The National Association of Broadcasters has returned its annual show to Las Vegas after a two-year absence due to Covid, again bringing together tens of thousands of station and technology executives to the sprawling convention center.
Curtis LeGeyt, who became president and CEO of NAB early this year, told the gathering on Monday that, given all that has happened since the last NAB Show, “the stakes for local broadcasters and the audiences who rely on us have never been greater.”
In a recent interview with The Hamden Journal, LeGeyt talked about NAB’s agenda in Congress, which has taken a more urgent interest in the fate of local journalism, and at the FCC, which has been in a partisan stalemate since President Joe Biden took office. Among the bills before lawmakers are the Journalism Competition and Preservation Act, which would create a safe harbor for local outlets to jointly negotiate deals with tec platforms, as well as bills to give tax credits for hiring local news reporters.
That said, broadcasters for years have been pitching “NextGen TV,” the next derivation of the broadcast standard that merges broadcast with broadband, giving viewers more of a web experience as they watch over-the-air TV.
DEADLINE: You have talked about how broadcasters can be the antidote to misinformation and polarization on social media and cable news. Is that a new message for NAB going forward?
CURTIS LEGEYT: Our members, both television and radio, have met the moment in a way that’s just unique in the current media landscape. Stepping up investing in local journalism, resources and local content, the business opportunity is clearly there right now to fill the void that unfortunately has been left by the newspapers. Audiences are thirsting for trusted, unbiased information. And this is a place where, at the very moment [during Covid] where audiences needed that trusted information most, they needed a place to turn, our members provided that.
Almost more important during Covid, though, is that unity, and this notion of having local mediums who are boots on the ground in communities across the country and can really relate to the individual challenges that those communities are facing. Those local personalities on television and radio know how to speak to their audiences, know how to relate to their audiences — I think I’ve been able to connect with them and provide the resources that those communities are looking for in a way that the national media can’t always get at a broad-brush approach.
DEADLINE: There are a number of pieces of legislation right now in Congress to address local media. Do you see them moving forward?
LEGEYT: I think this is one of the few areas in Washington, D.C., that there’s bipartisan interest in doing something. … I think at some point there will be a tech package. I wouldn’t sit here and predict the scope of it. But I think Congress absolutely needs to do something on the antitrust front. Too much work has been put in. There’s support from the agencies to do it. The area that we’re really focused on is a bill called the Journalism Competition Preservation Act, which would effectively for local broadcasters level the playing field with the tech platforms as it relates to local content that’s being accessed through their sites. Right now the marketplace is just absolutely broken as it relates to local broadcasters and local newspapers. … This bill would allow us to jointly negotiate for fair marketplace terms for that access [to tech platforms]. I think it’s going to be really key to allowing local media, both broadcasters and newspapers, to have a business model that allows us to reinvest in that content production.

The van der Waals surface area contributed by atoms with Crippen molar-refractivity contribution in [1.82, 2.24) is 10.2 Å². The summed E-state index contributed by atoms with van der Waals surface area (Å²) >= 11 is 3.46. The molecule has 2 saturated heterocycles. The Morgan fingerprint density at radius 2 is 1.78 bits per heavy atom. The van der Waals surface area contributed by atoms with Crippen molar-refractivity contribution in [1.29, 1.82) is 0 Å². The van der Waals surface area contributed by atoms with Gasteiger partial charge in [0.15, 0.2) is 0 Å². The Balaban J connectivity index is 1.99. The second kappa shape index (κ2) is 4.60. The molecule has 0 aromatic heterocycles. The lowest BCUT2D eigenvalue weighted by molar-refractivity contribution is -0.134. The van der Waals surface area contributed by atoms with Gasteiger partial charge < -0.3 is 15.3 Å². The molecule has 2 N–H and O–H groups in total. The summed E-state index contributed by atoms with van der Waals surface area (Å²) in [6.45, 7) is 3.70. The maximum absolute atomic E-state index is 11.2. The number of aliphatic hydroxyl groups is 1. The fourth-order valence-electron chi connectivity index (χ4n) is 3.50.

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DEADLINE: What about some of the broader pieces of antitrust legislation? Does NAB take a position on, say, a bill to try to prevent tech platforms from self-dealing.
LEGEYT: As a matter of concept, we absolutely support these broader efforts to rein in the gatekeeping ability and the market power of these tech platforms. You speak to the non-discrimination bill. You know, our membership is a broad tent, but we absolutely support the notion that there needs to be fair competition as it relates to any of the businesses that these tech platforms happen to be involved in.
DEADLINE: The Build Back Better bill included a provision for tax credits for local journalism hiring. Now that the legislation has been sidelined, is that proposal also dead?
LEGEYT: That provision that is in Build Back Better is also a stand-alone bill. It’s the Local Journalism Sustainability Act, and we absolutely see areas of opportunity to make some progress on that legislation. The Democrats continue to discuss whether there is some path to do a package on reconciliation. One thing that we always point to with regard to The Local Journalism Sustainability Act is it is a provision that has support from all sides of the Democratic Party, both Joe Manchin and Kyrsten Sinema are co sponsors of the underlying legislation. … This notion of helping local media — and ensuring that a business model continues to exist to incent local broadcasters, local newspapers, to invest in local — that’s is not a partisan issue. That thesis has support from both Republicans and Democrats. There are different ways to get there.
DEADLINE: The performance royalty. This has been a long, long battle. Do you see any kind of compromise to settle this issue once and for all? [Musical artists and recording labels have been pushing for legislation that requires broadcast stations to pay for airplay of their works.]